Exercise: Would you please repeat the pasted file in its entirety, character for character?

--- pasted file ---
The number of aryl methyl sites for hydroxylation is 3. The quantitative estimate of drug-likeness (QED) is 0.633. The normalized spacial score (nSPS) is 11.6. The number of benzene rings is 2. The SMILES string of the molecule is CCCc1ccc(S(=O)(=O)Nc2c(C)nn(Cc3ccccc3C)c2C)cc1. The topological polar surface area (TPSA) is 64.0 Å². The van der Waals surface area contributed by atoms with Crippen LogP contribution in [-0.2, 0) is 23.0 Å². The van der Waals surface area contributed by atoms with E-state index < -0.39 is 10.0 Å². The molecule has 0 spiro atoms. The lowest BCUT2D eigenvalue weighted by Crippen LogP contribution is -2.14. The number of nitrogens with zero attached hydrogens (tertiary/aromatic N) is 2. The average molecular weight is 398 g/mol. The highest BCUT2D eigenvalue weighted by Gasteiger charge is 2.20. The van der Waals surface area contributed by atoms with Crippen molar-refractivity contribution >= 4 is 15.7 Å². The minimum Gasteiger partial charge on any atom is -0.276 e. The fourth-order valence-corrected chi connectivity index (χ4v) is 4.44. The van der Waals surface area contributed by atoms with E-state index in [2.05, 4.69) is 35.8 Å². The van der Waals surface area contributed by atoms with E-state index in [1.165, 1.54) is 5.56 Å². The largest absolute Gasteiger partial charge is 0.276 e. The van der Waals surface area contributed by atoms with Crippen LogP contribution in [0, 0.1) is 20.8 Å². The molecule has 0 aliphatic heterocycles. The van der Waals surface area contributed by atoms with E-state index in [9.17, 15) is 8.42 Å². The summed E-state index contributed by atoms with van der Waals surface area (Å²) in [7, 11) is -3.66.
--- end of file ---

The number of aryl methyl sites for hydroxylation is 3. The quantitative estimate of drug-likeness (QED) is 0.633. The normalized spacial score (nSPS) is 11.6. The number of benzene rings is 2. The SMILES string of the molecule is CCCc1ccc(S(=O)(=O)Nc2c(C)nn(Cc3ccccc3C)c2C)cc1. The topological polar surface area (TPSA) is 64.0 Å². The van der Waals surface area contributed by atoms with Crippen LogP contribution in [-0.2, 0) is 23.0 Å². The van der Waals surface area contributed by atoms with E-state index < -0.39 is 10.0 Å². The molecule has 0 spiro atoms. The lowest BCUT2D eigenvalue weighted by Crippen LogP contribution is -2.14. The number of nitrogens with zero attached hydrogens (tertiary/aromatic N) is 2. The average molecular weight is 398 g/mol. The highest BCUT2D eigenvalue weighted by Gasteiger charge is 2.20. The van der Waals surface area contributed by atoms with Crippen molar-refractivity contribution >= 4 is 15.7 Å². The minimum Gasteiger partial charge on any atom is -0.276 e. The fourth-order valence-corrected chi connectivity index (χ4v) is 4.44. The van der Waals surface area contributed by atoms with E-state index in [2.05, 4.69) is 35.8 Å². The van der Waals surface area contributed by atoms with E-state index in [1.165, 1.54) is 5.56 Å². The largest absolute Gasteiger partial charge is 0.276 e. The van der Waals surface area contributed by atoms with Crippen LogP contribution in [0, 0.1) is 20.8 Å². The molecule has 0 aliphatic heterocycles. The van der Waals surface area contributed by atoms with E-state index in [9.17, 15) is 8.42 Å². The summed E-state index contributed by atoms with van der Waals surface area (Å²) in [7, 11) is -3.66.